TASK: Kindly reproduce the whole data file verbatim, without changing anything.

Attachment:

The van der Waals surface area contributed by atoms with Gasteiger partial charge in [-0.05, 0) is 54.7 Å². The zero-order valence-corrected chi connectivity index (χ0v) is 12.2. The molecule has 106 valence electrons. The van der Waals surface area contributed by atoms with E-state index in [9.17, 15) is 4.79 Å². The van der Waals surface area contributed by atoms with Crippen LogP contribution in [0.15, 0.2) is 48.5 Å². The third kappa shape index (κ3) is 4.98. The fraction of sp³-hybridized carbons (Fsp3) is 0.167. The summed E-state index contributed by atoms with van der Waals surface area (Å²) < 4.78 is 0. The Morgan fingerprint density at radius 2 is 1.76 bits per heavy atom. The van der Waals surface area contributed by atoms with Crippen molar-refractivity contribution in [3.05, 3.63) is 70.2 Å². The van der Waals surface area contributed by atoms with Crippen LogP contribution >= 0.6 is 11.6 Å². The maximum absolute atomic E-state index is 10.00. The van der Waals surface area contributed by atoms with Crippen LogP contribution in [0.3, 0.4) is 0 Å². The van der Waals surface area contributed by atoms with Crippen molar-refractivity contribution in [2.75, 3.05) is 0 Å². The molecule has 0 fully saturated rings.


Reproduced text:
The van der Waals surface area contributed by atoms with Gasteiger partial charge in [-0.05, 0) is 54.7 Å². The zero-order valence-corrected chi connectivity index (χ0v) is 12.2. The molecule has 106 valence electrons. The van der Waals surface area contributed by atoms with E-state index in [9.17, 15) is 4.79 Å². The van der Waals surface area contributed by atoms with Crippen LogP contribution in [0.15, 0.2) is 48.5 Å². The third kappa shape index (κ3) is 4.98. The fraction of sp³-hybridized carbons (Fsp3) is 0.167. The summed E-state index contributed by atoms with van der Waals surface area (Å²) < 4.78 is 0. The Morgan fingerprint density at radius 2 is 1.76 bits per heavy atom. The van der Waals surface area contributed by atoms with Crippen molar-refractivity contribution in [3.05, 3.63) is 70.2 Å². The van der Waals surface area contributed by atoms with Crippen LogP contribution >= 0.6 is 11.6 Å². The maximum absolute atomic E-state index is 10.00. The van der Waals surface area contributed by atoms with Crippen LogP contribution in [0.3, 0.4) is 0 Å². The van der Waals surface area contributed by atoms with Crippen molar-refractivity contribution in [2.75, 3.05) is 0 Å². The molecule has 0 fully saturated rings.